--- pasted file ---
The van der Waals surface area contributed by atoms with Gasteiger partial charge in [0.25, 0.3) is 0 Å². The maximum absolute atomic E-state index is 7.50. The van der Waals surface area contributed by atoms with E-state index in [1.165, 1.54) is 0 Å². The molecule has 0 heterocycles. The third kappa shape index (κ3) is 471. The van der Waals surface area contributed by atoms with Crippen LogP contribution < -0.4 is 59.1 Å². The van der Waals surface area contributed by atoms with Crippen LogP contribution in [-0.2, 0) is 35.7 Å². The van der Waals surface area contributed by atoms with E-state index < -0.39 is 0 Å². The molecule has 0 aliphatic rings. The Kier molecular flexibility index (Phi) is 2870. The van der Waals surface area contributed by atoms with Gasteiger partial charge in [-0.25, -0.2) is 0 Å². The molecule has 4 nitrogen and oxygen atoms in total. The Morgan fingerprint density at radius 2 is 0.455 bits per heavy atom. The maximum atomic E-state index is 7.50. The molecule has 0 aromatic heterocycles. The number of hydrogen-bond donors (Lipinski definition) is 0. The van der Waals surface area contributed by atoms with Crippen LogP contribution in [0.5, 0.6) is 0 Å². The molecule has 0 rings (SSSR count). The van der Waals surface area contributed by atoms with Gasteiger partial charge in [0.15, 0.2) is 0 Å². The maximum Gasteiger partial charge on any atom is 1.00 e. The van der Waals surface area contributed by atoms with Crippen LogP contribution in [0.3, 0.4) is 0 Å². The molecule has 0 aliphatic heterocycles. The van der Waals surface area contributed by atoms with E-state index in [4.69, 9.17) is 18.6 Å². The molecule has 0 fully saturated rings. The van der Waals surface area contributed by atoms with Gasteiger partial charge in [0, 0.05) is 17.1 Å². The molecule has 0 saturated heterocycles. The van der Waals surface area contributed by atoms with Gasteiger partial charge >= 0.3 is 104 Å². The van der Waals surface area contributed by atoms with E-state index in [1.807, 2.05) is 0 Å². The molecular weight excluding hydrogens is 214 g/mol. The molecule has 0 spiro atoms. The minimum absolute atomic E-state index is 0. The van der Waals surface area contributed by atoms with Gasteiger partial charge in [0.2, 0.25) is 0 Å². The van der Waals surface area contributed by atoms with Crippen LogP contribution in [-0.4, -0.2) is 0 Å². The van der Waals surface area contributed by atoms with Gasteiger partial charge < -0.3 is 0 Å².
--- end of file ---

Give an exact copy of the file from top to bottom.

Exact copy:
The van der Waals surface area contributed by atoms with Gasteiger partial charge in [0.25, 0.3) is 0 Å². The maximum absolute atomic E-state index is 7.50. The van der Waals surface area contributed by atoms with E-state index in [1.165, 1.54) is 0 Å². The molecule has 0 heterocycles. The third kappa shape index (κ3) is 471. The van der Waals surface area contributed by atoms with Crippen LogP contribution < -0.4 is 59.1 Å². The van der Waals surface area contributed by atoms with Crippen LogP contribution in [-0.2, 0) is 35.7 Å². The van der Waals surface area contributed by atoms with E-state index < -0.39 is 0 Å². The molecule has 0 aliphatic rings. The Kier molecular flexibility index (Phi) is 2870. The van der Waals surface area contributed by atoms with Gasteiger partial charge in [-0.25, -0.2) is 0 Å². The molecule has 4 nitrogen and oxygen atoms in total. The Morgan fingerprint density at radius 2 is 0.455 bits per heavy atom. The maximum atomic E-state index is 7.50. The molecule has 0 aromatic heterocycles. The number of hydrogen-bond donors (Lipinski definition) is 0. The van der Waals surface area contributed by atoms with Crippen LogP contribution in [0.5, 0.6) is 0 Å². The molecule has 0 rings (SSSR count). The van der Waals surface area contributed by atoms with Gasteiger partial charge in [0.15, 0.2) is 0 Å². The maximum Gasteiger partial charge on any atom is 1.00 e. The van der Waals surface area contributed by atoms with Crippen LogP contribution in [0.3, 0.4) is 0 Å². The molecule has 0 aliphatic heterocycles. The van der Waals surface area contributed by atoms with E-state index in [4.69, 9.17) is 18.6 Å². The molecule has 0 fully saturated rings. The van der Waals surface area contributed by atoms with Gasteiger partial charge in [0, 0.05) is 17.1 Å². The molecule has 0 saturated heterocycles. The van der Waals surface area contributed by atoms with Gasteiger partial charge >= 0.3 is 104 Å². The van der Waals surface area contributed by atoms with E-state index in [1.807, 2.05) is 0 Å². The molecular weight excluding hydrogens is 214 g/mol. The molecule has 0 spiro atoms. The minimum absolute atomic E-state index is 0. The van der Waals surface area contributed by atoms with Gasteiger partial charge in [0.2, 0.25) is 0 Å². The van der Waals surface area contributed by atoms with Crippen LogP contribution in [-0.4, -0.2) is 0 Å². The van der Waals surface area contributed by atoms with Gasteiger partial charge < -0.3 is 0 Å².